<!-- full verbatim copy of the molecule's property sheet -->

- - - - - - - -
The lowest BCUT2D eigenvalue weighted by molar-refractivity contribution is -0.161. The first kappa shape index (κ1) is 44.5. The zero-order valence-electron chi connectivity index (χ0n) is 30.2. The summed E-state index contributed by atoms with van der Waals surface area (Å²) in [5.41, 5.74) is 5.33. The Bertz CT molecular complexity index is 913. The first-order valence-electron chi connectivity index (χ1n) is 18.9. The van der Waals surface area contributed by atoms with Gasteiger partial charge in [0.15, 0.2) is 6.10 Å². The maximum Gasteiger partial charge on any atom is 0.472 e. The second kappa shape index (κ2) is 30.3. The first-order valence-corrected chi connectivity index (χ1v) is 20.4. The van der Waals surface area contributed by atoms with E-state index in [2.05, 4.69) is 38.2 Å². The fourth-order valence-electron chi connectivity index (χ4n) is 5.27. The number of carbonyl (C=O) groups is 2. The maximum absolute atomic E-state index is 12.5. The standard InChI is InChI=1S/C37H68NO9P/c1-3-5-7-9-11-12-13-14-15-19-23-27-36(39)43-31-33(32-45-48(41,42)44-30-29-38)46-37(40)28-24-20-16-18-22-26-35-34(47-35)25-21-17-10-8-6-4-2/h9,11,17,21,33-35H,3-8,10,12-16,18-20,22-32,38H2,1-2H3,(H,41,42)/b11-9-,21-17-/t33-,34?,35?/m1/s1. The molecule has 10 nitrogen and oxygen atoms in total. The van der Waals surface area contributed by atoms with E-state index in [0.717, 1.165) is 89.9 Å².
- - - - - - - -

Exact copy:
The lowest BCUT2D eigenvalue weighted by molar-refractivity contribution is -0.161. The first kappa shape index (κ1) is 44.5. The zero-order valence-electron chi connectivity index (χ0n) is 30.2. The summed E-state index contributed by atoms with van der Waals surface area (Å²) in [5.41, 5.74) is 5.33. The Bertz CT molecular complexity index is 913. The first-order valence-electron chi connectivity index (χ1n) is 18.9. The van der Waals surface area contributed by atoms with Gasteiger partial charge in [0.15, 0.2) is 6.10 Å². The maximum Gasteiger partial charge on any atom is 0.472 e. The second kappa shape index (κ2) is 30.3. The first-order valence-corrected chi connectivity index (χ1v) is 20.4. The van der Waals surface area contributed by atoms with E-state index in [2.05, 4.69) is 38.2 Å². The fourth-order valence-electron chi connectivity index (χ4n) is 5.27. The number of carbonyl (C=O) groups is 2. The maximum absolute atomic E-state index is 12.5. The standard InChI is InChI=1S/C37H68NO9P/c1-3-5-7-9-11-12-13-14-15-19-23-27-36(39)43-31-33(32-45-48(41,42)44-30-29-38)46-37(40)28-24-20-16-18-22-26-35-34(47-35)25-21-17-10-8-6-4-2/h9,11,17,21,33-35H,3-8,10,12-16,18-20,22-32,38H2,1-2H3,(H,41,42)/b11-9-,21-17-/t33-,34?,35?/m1/s1. The molecule has 10 nitrogen and oxygen atoms in total. The van der Waals surface area contributed by atoms with E-state index in [0.717, 1.165) is 89.9 Å².